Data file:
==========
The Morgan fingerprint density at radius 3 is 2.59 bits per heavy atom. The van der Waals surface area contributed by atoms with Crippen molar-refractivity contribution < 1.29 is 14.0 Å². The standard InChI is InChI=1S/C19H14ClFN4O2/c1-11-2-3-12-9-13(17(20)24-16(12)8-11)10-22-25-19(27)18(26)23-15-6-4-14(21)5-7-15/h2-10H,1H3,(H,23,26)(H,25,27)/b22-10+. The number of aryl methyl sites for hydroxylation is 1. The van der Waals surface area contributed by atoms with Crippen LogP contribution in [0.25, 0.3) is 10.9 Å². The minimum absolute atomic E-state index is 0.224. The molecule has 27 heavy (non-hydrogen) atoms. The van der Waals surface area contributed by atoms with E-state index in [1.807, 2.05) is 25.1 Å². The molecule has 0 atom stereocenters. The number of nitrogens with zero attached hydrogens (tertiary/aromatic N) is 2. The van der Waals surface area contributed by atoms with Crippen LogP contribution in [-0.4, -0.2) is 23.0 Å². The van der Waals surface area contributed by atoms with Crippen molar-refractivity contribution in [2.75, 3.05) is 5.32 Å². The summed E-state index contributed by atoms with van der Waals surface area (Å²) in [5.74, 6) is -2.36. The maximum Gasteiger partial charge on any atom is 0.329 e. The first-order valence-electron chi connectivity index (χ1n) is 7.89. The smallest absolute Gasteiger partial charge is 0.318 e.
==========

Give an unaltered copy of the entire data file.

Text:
The Morgan fingerprint density at radius 3 is 2.59 bits per heavy atom. The van der Waals surface area contributed by atoms with Crippen molar-refractivity contribution < 1.29 is 14.0 Å². The standard InChI is InChI=1S/C19H14ClFN4O2/c1-11-2-3-12-9-13(17(20)24-16(12)8-11)10-22-25-19(27)18(26)23-15-6-4-14(21)5-7-15/h2-10H,1H3,(H,23,26)(H,25,27)/b22-10+. The number of aryl methyl sites for hydroxylation is 1. The van der Waals surface area contributed by atoms with Crippen LogP contribution in [0.25, 0.3) is 10.9 Å². The minimum absolute atomic E-state index is 0.224. The molecule has 27 heavy (non-hydrogen) atoms. The van der Waals surface area contributed by atoms with E-state index in [1.807, 2.05) is 25.1 Å². The molecule has 0 atom stereocenters. The number of nitrogens with zero attached hydrogens (tertiary/aromatic N) is 2. The van der Waals surface area contributed by atoms with Crippen LogP contribution in [-0.4, -0.2) is 23.0 Å². The van der Waals surface area contributed by atoms with Crippen molar-refractivity contribution in [2.75, 3.05) is 5.32 Å². The summed E-state index contributed by atoms with van der Waals surface area (Å²) in [5.74, 6) is -2.36. The maximum Gasteiger partial charge on any atom is 0.329 e. The first-order valence-electron chi connectivity index (χ1n) is 7.89. The smallest absolute Gasteiger partial charge is 0.318 e.